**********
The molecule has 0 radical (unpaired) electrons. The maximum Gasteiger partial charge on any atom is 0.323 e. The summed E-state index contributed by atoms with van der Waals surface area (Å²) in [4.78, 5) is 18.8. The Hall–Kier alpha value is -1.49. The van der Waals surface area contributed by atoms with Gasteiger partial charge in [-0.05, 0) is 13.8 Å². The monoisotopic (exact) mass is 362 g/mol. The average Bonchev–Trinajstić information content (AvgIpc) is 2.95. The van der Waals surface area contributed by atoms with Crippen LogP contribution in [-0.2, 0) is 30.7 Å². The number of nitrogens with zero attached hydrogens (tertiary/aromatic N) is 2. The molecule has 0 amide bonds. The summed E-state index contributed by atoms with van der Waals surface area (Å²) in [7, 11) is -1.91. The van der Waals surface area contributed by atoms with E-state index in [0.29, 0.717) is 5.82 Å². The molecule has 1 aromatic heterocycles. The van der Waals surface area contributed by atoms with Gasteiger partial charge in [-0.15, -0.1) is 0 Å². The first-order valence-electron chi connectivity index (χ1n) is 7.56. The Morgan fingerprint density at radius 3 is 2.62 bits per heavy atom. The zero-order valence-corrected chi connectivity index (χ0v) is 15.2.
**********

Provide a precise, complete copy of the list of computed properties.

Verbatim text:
The molecule has 0 radical (unpaired) electrons. The maximum Gasteiger partial charge on any atom is 0.323 e. The summed E-state index contributed by atoms with van der Waals surface area (Å²) in [4.78, 5) is 18.8. The Hall–Kier alpha value is -1.49. The van der Waals surface area contributed by atoms with Gasteiger partial charge in [-0.05, 0) is 13.8 Å². The monoisotopic (exact) mass is 362 g/mol. The average Bonchev–Trinajstić information content (AvgIpc) is 2.95. The van der Waals surface area contributed by atoms with Crippen LogP contribution in [-0.2, 0) is 30.7 Å². The number of nitrogens with zero attached hydrogens (tertiary/aromatic N) is 2. The molecule has 0 amide bonds. The summed E-state index contributed by atoms with van der Waals surface area (Å²) in [7, 11) is -1.91. The van der Waals surface area contributed by atoms with E-state index in [0.29, 0.717) is 5.82 Å². The molecule has 1 aromatic heterocycles. The van der Waals surface area contributed by atoms with Gasteiger partial charge in [-0.15, -0.1) is 0 Å². The first-order valence-electron chi connectivity index (χ1n) is 7.56. The Morgan fingerprint density at radius 3 is 2.62 bits per heavy atom. The zero-order valence-corrected chi connectivity index (χ0v) is 15.2.